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The DC Circuit affirmed the district court's grant of summary judgment for defendants in an action brought by plaintiff, a former Deputy Counsel, alleging that her termination was the product of discrimination based on her age and sex, in violation of the District of Columbia Human Rights Act (DCHRA). Plaintiff also alleged that Amtrak later retaliated against her for filing her EEO complaint, and that two of its employees aided and abetted those violations. The court held that plaintiff failed to point to record evidence from which a reasonable jury could infer either age or sex discrimination, and the sanction she sought was unwarranted. In this case, it was the Inspector General's prerogative to choose a General Counsel and Deputy Counsel with whom he felt he and his team could communicate clearly and efficiently, and in whom they could repose their trust and confidence; plaintiff's "primary clients" at the OIG all testified they had reservations about whether she was the best person to serve OIG; and they unanimously expressed concern that she was more likely to resist their objectives than to aid them. View "Ranowsky v. National Railroad Passenger Corp." on Justia Law

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The DC Circuit reversed the district court's grant of summary judgment to the Department of Defense in an action brought by plaintiff, a former instructor, under the Age Discrimination in Employment Act against the National Defense University's College of International Security Affairs. The court held that the Department failed to provide a consistent and sufficient explanation for plaintiff's discharge, and plaintiff provided evidence that a supervisor directly involved in the decisionmaking process made repeated discriminatory remarks. In this case, a reasonable jury could credit plaintiff's version of events given, inter alia, the evidence that he used to support his prima facie case, the gaps and variations in the College's proffered explanation for the firing, his ultimate replacement by a younger employee, the hiring of several other younger faculty members within the same year as his budgetary termination, and the comments overtly hostile to older employees made by his front-line supervisor who was directly involved in discussions about his termination. View "Steele v. Mattis" on Justia Law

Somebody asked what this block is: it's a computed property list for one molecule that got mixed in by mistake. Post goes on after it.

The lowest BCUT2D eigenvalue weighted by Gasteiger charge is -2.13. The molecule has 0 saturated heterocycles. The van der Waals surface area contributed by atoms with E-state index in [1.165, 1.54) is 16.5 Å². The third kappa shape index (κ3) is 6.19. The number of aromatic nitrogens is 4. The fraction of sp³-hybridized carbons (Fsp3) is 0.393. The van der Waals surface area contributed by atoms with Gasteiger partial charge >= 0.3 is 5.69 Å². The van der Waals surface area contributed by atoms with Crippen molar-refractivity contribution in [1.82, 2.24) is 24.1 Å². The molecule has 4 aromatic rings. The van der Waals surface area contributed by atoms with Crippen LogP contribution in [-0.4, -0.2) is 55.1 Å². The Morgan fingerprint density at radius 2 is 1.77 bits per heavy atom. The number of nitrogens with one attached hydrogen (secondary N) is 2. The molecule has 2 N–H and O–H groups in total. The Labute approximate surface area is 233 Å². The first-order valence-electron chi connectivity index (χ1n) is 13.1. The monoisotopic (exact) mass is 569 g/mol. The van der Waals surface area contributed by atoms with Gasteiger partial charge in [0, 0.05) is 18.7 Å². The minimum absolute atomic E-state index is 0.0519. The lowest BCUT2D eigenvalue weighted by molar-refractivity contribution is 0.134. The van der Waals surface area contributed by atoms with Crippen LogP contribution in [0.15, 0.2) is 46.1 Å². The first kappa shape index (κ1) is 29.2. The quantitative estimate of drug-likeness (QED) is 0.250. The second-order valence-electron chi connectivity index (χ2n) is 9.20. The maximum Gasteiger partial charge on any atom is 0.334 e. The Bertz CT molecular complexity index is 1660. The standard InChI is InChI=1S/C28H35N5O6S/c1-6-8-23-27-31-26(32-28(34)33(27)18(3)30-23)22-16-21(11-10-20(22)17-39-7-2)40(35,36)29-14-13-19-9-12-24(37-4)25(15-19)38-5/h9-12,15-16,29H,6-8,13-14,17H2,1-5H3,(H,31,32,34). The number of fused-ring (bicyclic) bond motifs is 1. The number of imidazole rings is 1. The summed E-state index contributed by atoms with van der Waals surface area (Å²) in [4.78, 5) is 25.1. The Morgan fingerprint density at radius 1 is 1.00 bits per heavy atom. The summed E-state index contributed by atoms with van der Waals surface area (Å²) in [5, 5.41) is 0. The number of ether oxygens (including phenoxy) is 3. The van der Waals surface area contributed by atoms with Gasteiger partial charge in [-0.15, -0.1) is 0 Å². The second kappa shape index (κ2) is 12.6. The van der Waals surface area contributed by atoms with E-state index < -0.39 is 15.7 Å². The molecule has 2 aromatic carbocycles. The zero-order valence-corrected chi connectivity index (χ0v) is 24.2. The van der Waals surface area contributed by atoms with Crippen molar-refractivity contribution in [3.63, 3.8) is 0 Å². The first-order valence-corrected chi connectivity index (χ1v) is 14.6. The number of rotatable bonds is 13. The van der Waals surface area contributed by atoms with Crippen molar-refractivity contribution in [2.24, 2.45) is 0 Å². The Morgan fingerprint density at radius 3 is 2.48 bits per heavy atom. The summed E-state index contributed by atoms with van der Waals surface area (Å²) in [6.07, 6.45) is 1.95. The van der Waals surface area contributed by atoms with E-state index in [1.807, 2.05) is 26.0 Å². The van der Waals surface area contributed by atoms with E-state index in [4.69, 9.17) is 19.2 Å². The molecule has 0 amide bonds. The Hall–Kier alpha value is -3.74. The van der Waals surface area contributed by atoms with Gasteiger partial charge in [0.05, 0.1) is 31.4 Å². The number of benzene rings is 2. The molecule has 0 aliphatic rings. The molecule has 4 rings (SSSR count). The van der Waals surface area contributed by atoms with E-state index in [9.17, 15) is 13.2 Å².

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The DC Circuit denied the hospital's petition for review of the Board's determination that the hospital failed to make a showing that prohibiting the employees' picketing conduct was necessary to avoid disrupting patient care. In this case, the hospital tried to stop employees from displaying picket signs—without any chanting, marching, or obstructing of passage—informing visitors to the facility about an ongoing labor dispute. The court held that the Board's interpretation of the National Labor Relations Act (NLRA) was reasonable; the Board's approach permissibly balanced employees' rights to organize against an employer's interests in controlling its property; and the Board was not compelled to adopt a categorical rule that picketing of any kind—including the stationary, nonobstructive holding of a picket sign at issue here—was necessarily more disruptive, and less entitled to the NLRA's protections, than distribution of union literature. View "Capital Medical Center v. NLRB" on Justia Law

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CC1 petitioned for review of the Board's determination that it unlawfully fired several employees who had engaged in work stoppages. The DC Circuit held that there was substantial evidence that one of the discharged employees played no part in a work stoppage. However, the court remanded for further explanation of the Board's conclusion that the striking employees were unlawfully terminated for engaging in protected activity. The court denied the petition in all other respects and granted the Board's cross-application for enforcement. View "CC1 Limited Partnership v. NLRB" on Justia Law